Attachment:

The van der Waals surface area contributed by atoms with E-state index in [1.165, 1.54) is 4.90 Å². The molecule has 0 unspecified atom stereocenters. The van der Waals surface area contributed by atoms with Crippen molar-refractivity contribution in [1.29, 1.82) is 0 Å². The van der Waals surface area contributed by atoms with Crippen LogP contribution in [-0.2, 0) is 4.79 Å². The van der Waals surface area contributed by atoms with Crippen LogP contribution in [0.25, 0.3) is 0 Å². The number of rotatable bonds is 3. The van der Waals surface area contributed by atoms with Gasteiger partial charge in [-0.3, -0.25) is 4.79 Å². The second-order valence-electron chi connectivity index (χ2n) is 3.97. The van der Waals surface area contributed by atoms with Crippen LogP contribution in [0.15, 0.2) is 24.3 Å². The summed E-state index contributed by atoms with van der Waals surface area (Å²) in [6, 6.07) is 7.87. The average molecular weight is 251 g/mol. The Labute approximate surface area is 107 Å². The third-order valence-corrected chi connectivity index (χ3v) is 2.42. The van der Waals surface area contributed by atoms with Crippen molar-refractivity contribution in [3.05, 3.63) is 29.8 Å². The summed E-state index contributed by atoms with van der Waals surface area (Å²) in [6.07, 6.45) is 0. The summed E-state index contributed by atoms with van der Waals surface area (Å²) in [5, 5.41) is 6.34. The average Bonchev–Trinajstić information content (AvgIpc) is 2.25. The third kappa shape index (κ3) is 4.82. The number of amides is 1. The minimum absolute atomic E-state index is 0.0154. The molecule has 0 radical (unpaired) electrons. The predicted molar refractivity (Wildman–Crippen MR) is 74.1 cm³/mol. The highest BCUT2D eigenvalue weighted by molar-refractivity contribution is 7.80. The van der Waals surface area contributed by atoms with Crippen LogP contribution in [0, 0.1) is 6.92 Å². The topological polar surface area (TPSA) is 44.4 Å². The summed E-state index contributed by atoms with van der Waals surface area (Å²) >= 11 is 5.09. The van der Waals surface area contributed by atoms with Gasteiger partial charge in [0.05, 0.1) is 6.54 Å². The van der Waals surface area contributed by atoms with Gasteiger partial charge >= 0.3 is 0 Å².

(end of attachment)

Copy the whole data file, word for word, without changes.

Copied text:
The van der Waals surface area contributed by atoms with E-state index in [1.165, 1.54) is 4.90 Å². The molecule has 0 unspecified atom stereocenters. The van der Waals surface area contributed by atoms with Crippen molar-refractivity contribution in [1.29, 1.82) is 0 Å². The van der Waals surface area contributed by atoms with Crippen LogP contribution in [-0.2, 0) is 4.79 Å². The van der Waals surface area contributed by atoms with Crippen LogP contribution in [0.25, 0.3) is 0 Å². The number of rotatable bonds is 3. The van der Waals surface area contributed by atoms with Gasteiger partial charge in [-0.3, -0.25) is 4.79 Å². The second-order valence-electron chi connectivity index (χ2n) is 3.97. The van der Waals surface area contributed by atoms with Crippen LogP contribution in [0.15, 0.2) is 24.3 Å². The summed E-state index contributed by atoms with van der Waals surface area (Å²) in [6, 6.07) is 7.87. The average molecular weight is 251 g/mol. The Labute approximate surface area is 107 Å². The third-order valence-corrected chi connectivity index (χ3v) is 2.42. The van der Waals surface area contributed by atoms with Crippen molar-refractivity contribution in [3.05, 3.63) is 29.8 Å². The summed E-state index contributed by atoms with van der Waals surface area (Å²) in [6.07, 6.45) is 0. The summed E-state index contributed by atoms with van der Waals surface area (Å²) in [5, 5.41) is 6.34. The average Bonchev–Trinajstić information content (AvgIpc) is 2.25. The third kappa shape index (κ3) is 4.82. The number of amides is 1. The minimum absolute atomic E-state index is 0.0154. The molecule has 0 radical (unpaired) electrons. The predicted molar refractivity (Wildman–Crippen MR) is 74.1 cm³/mol. The highest BCUT2D eigenvalue weighted by molar-refractivity contribution is 7.80. The van der Waals surface area contributed by atoms with Crippen LogP contribution in [0, 0.1) is 6.92 Å². The topological polar surface area (TPSA) is 44.4 Å². The summed E-state index contributed by atoms with van der Waals surface area (Å²) >= 11 is 5.09. The van der Waals surface area contributed by atoms with Gasteiger partial charge in [0.05, 0.1) is 6.54 Å². The van der Waals surface area contributed by atoms with Gasteiger partial charge >= 0.3 is 0 Å².